Europe's dangerous contempt for markets

BBC business editor Robert Peston on the problem with sovereign debt

The stress tests of 91 European Union banks - whose results we'll be given on Friday - are built on a paradox that some will see as delicious, and others as insane.

That paradox relates to the treatment of sovereign debt, the borrowings of governments like that of Greece that have taken on financial commitments way beyond what looks prudent.

Now these assessments of the financial strength of banks allow that the market price of sovereign debt may fall. In the case of Greece, banks have been instructed by regulators to factor in falls in the price of that debt of around 23 or 24 per cent (a bit more than regulators first indicated).

So if banks hold government bonds, such as those issued by Greece, in their so-called trading books, then those banks have to prove that they are strong enough to withstand fairly substantial losses on those bonds.

But the European Union's governments, central bankers and financial regulators are not prepared to admit the possibility that an EU government could actually default on its debts - even as part of the totally theoretical exercise of the stress tests.

So if banks hold government bonds, such as Greek government bonds, in their "banking" books - and thus intend to hold those bonds till they mature or come up for repayment - then those banks would not have to recognise even one cent of potential loss on their bond holdings.

And never mind that analysts fear Greece will ultimately be forced to write off some 50 per cent of its national debt.

Now I've highlighted this contradiction in an earlier note (see "Eurozone stress tests that stress investors").

And I made the point that this refusal to admit the possibility that Greece (or Spain, or Portugal, or Italy, or even the UK) could default means that it's impossible to be confident that Europe's banks hold enough capital to withstand potential future losses.

But what's worse, in a way, is what this dichotomy reveals about EU attitudes to markets.

On the one hand, the leaders of Europe concede that the price of government debt on markets may rise and fall by very significant amounts.

But if a steep fall in the market price can never be the precursor of default, then Europe's governments and financial authorities are implying that any movement in the price of European sovereign debt is always based on a fallacy.

Now it's all very well to argue that markets are frequently wrong. There's plenty of evidence of market prices overshooting in boom years and undershooting in lean years.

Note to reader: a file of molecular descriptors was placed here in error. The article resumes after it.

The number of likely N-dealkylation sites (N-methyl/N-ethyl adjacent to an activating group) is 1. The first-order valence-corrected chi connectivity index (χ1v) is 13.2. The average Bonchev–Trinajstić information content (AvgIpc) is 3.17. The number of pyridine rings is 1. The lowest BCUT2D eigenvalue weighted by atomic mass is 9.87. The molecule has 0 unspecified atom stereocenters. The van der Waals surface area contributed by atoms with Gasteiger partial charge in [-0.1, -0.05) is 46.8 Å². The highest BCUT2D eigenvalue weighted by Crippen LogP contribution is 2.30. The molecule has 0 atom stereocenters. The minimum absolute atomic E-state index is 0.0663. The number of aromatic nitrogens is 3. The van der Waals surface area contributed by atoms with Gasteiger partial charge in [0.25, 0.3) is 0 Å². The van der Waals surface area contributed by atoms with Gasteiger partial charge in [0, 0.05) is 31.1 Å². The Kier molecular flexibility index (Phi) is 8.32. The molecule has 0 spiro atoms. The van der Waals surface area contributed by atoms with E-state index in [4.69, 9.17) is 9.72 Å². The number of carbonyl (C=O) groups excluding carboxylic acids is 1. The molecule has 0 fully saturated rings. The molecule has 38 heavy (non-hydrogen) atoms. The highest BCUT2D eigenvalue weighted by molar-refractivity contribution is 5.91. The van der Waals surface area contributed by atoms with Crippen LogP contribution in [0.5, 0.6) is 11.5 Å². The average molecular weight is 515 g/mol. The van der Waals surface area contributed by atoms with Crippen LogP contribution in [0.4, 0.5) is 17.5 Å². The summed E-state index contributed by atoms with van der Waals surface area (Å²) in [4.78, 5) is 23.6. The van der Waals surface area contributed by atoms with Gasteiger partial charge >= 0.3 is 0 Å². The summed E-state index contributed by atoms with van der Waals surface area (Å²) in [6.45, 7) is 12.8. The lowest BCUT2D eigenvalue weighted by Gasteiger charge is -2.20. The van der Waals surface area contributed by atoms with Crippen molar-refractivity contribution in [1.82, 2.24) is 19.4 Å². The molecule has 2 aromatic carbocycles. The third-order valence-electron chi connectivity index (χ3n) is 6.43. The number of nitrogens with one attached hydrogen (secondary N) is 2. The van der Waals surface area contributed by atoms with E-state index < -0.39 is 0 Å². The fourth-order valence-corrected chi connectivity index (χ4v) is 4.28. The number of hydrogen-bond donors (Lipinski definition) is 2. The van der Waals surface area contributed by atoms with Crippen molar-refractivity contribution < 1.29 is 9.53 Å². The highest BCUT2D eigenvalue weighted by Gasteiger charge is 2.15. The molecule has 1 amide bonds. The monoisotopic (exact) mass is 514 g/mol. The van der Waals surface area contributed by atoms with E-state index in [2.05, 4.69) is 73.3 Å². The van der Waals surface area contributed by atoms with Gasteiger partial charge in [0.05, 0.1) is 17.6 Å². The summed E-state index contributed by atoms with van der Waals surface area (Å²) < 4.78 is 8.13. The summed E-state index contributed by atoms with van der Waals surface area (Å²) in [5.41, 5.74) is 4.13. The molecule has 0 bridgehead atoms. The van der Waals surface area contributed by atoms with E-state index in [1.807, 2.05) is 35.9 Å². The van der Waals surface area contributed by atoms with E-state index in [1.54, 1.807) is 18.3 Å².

But it is something different altogether to say that when the price of Greek debt falls by a quarter, that can never betoken a possible default by the Greek government.

Even the IMF, run after all by a Frenchman, seems somewhat bemused by the extreme anti-market bias of the most powerful EU country, Germany.

In its latest assessment of euro area policies, it criticises the German government for failing to address the weaknesses of some of its banks. But more tellingly, it says that "Germany's unilateral ban on selected short selling does not appear well-founded in the absence of proven market abuse".

The IMF says the great variations in the price of insuring the debt of different eurozone members that we saw in the spring was "well explained by fundamentals, ie deficit and debt ratios and EMU membership (with a discount for peripheral countries and Italy) in most countries, including Germany".

In other words, the German allegation that these variations were the result of rapacious speculation - short selling of these insurance contracts in the form of credit default swaps - is a canard, according to the IMF.

All of which is a roundabout way of saying that there is a potentially fatal flaw in the European Union's rationale for conducting the stress tests of banks.

EU states have carried out these evaluations of their respective banks in order to reassure investors and markets.

But if in the very act of trying to reassure these investors and markets, EU governments and regulators are in effect saying that these investors and markets are always misguided, then it's very doubtful those investors and markets will derive any reassurance from the stress tests.

Far more likely is that they'll take one look at the results of those stress tests and conclude it's all a tawdry attempt to pull the wool over their eyes.

So the consequence of the stress tests - not immediately perhaps, but progressively as summer turns to autumn - may be to rattle and unsettle the institutions that provide vital finance to Europe's banks.

And as I've noted before, the stress tests may ultimately lead to catastrophic real-life stresses on banks vital to the prosperity of Europe.

You can keep up with the latest from business editor Robert Peston by visiting his blog on the BBC News website.

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